There’s an opportunity here to get involved and share the mutual benefits with us.  Whether internal or external to the University of Leeds we want to welcome everyone to take part and get involved with current and future projects either as leaders or participants!

What if I’m not with the University of Leeds?

We still want to share our learning with you.  Tell us what you’re doing and come to us with questions. We’re always innovating, pioneering and looking to build our network.

Sustainable Commutes: University of Leeds Travel Survey Results

As part of our ongoing blog series for National Clean Air Day, Sustainability Project Officer Claire Booth discusses the University of Leeds Travel Survey results. You can read our previous blog entries here and here.

Every year, the University of Leeds undertakes a Travel Survey to provide a snapshot of how staff and students travel to campus. The results feed into our Sustainable Travel Plan, which helps us to achieve our aim to foster a student and staff body where sustainable travel is the norm, while reducing the associated negative impacts of travel such as congestion, carbon emissions and air pollution.  The results can also help us to assess the availability of workplace facilities, such as showers and cycle parking, and inform us of opportunities to make improvements and to better promote sustainable travel options.

Sustainable travel includes walking, cycling, car sharing or public transport. From the Travel Survey results conducted earlier this year, we discovered that over 75% of staff and an impressive 95% of students travel to the University in a sustainable way. That’s a really great result.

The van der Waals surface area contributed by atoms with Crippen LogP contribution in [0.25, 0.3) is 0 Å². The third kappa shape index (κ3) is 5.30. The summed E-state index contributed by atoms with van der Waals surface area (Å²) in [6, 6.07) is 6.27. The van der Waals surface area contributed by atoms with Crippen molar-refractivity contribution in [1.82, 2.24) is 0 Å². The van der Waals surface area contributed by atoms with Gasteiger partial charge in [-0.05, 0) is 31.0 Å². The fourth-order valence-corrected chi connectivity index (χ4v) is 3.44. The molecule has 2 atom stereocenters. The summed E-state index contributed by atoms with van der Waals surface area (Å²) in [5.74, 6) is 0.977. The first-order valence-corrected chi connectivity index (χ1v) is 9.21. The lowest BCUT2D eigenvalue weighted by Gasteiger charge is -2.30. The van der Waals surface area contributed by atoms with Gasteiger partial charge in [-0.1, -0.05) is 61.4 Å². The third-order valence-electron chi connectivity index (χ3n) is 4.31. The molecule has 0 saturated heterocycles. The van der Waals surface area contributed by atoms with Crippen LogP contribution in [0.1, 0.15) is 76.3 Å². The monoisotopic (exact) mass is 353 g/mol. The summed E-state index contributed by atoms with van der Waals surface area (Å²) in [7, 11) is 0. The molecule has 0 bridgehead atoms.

While over seventy percent of students walked or ran to the University as their main mode of transport (the main mode is the one they travel furthest by), only seventeen percent of staff commuted in the same way.  Between 5 and 10 percent responded that they cycled to work and a quarter of staff said that they drive into work.

The modes of travel that we choose to travel to and from the University have a direct impact on local air quality. Opting for a low or zero emission mode such as walking or cycling – or using mass transport such as bus, train or car sharing – reduces both the individual and collective impact of air pollution, and plays a part in improving air quality levels in the city.

Air pollution comes from a range of sources including transport. The main contributing pollutants from vehicle emissions are carbon monoxide, nitrogen dioxide, particulate matter, sulphur dioxide, hydrocarbons and lead. Each pollutant behaves differently and has varied effects on our health, which makes air quality is a complex issue to manage and control.

 

But we want to keep making improvements.  This is why we are offering a free breakfast for National Clean Air Day for all staff and students who travel sustainably.  Join us tomorrow outside the Student Union from 8.30am onwards and make your pledge this National Clean Air Day.

Tweet us your pledge @Uol_Sus.